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Timberscombe horseman died in hunting accident
A HUNTSMAN died after he was unseated by his horse and dragged into a tree with his foot caught in the stirrup, an inquest heard.
Gary Bradley, a whipper-in with Minehead Harriers, suffered multiple injuries in the accident and later died in hospital.
The 55-year-old’s family raised concerns about his treatment in hospital following the incident at the hearing in Taunton on Tuesday.
However, West Somerset coroner Michael Rose ruled hospital staff had acted correctly.
The inquest at the Old Municipal Buildings heard how Mr Bradley, of Timberscombe, had been riding on a hunt in Blagdon Wood when his horse ducked to avoid a gate and partially unseated him before dragging him down a steep embankment.
He was taken to Taunton’s Musgrove Park Hospital by air ambulance with multiple injuries including fractures to his pelvis, temple, face and ribs and a dislocated kneecap.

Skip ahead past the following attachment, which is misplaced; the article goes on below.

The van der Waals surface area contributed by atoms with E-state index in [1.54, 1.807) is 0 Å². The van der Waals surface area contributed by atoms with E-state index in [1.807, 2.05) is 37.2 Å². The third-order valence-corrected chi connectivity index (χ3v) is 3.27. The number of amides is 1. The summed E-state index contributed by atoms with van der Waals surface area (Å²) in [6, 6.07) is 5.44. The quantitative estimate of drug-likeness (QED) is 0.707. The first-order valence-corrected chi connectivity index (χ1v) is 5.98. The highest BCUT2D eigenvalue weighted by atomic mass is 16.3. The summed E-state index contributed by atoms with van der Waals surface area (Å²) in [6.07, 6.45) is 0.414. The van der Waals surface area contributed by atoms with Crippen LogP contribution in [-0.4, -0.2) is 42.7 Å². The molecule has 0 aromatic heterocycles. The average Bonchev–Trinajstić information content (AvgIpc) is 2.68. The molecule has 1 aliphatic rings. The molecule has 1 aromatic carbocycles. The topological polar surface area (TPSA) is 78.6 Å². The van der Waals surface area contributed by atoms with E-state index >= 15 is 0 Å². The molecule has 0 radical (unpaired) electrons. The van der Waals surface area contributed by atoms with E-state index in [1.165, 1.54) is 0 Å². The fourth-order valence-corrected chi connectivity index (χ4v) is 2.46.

His condition deteriorated and a scan revealed he suffered a stroke while in hospital, something which can be brought on as a result of serious trauma.
Mr Bradley’s family, represented by a solicitor, questioned the decision to keep him on a ventilator when he could breathe on his own and why the stroke had gone unnoticed for 48 hours.
Giving evidence, Dr Andrew Daykin, intensive care consultant, said: “He had to be ventilated to keep him compliant for a CT scan – the patient has to be still. Patients who are confused can be a danger to themselves.
“There is a balance between the risks and benefits of ventilation; he would have died without it.
“It is very difficult to assess neurologically a patient who is on a ventilator and the changes which occurred as a result of the stroke would have been gradual.”
Mr Bradley was transferred to Frenchay Hospital in Bristol on January 25, 2011 – ten days after the initial fall – where he died the next day.
Recording a narrative verdict, Mr Rose said: “I am satisfied the team had proper reasons to ventilate him because of his agitation.
“Patients are known to pull away tubes that are inside them and this can be more dangerous.”